That changes both of the stroke center's work right now, the problem is, we're not getting the right effect over here on the left hand side. It's working here on the right hand side, because this path outline is in front of this one. But you can't have this path outlined in front of the other one as well. So we've gotta adjust things a little bit. By switching back to the scissors tool, and then I'm going to click right about here, let's say. It's not important exactly where you click, you just want to click some place along this bottom edge.
And then press the V key to get back to the black arrow tool. Make sure that this arrow right there selected the one that goes from the bottom to the left hand edge. And right click inside the document window. Choose a range and choose bring to front. And now this guy, this arrowhead right here is in front of this line. This arrowhead is still in front of this line so both the left and right hand edges look the way they should. It's this bottom edge that doesn't look right. And we can take care of that by selecting it and clicking on the top stroke right there.
And getting rid of it's arrowhead. By changing it from arrow five to none. Like so. And then you probably want to grab that ten point stroke and just drag it and drop it into the trash can to get rid of it. And then click of the path outline to deselect it and everything should be fine but if you want to make sure that there's no gap whatsoever between these two lines then press the A key and click someplace on this line here in order to select it. Then select that anchor point right there. And then just press shift left arrow a few times in order to create an overlap between those two strokes.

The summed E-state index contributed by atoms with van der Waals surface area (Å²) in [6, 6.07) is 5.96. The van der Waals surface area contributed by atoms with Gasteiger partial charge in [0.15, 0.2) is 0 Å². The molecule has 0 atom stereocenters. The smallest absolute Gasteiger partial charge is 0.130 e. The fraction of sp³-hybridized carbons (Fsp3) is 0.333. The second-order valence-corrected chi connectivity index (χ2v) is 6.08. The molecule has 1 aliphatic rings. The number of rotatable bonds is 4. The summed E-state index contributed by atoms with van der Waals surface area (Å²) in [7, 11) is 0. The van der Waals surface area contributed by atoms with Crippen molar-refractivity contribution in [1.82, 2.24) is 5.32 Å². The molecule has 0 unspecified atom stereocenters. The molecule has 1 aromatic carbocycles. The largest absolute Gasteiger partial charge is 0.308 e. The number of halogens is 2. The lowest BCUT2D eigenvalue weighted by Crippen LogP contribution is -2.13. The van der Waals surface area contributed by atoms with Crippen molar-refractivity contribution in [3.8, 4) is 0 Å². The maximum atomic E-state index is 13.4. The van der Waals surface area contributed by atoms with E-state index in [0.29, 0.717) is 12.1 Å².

Press the tab key to hide my panels. And press Ctrl + 0 or Cmd + 0 on a Mac in order to center my zoom. And or even press Ctrl + " or Cmd + " on a Mac in order to hide the grid. And that, friends, is how you create arrowheads, as many as you like. We just did two, but you can do more. Around a closed path outline, or at least what appears to be a closed path outline. Here, inside Illustrator.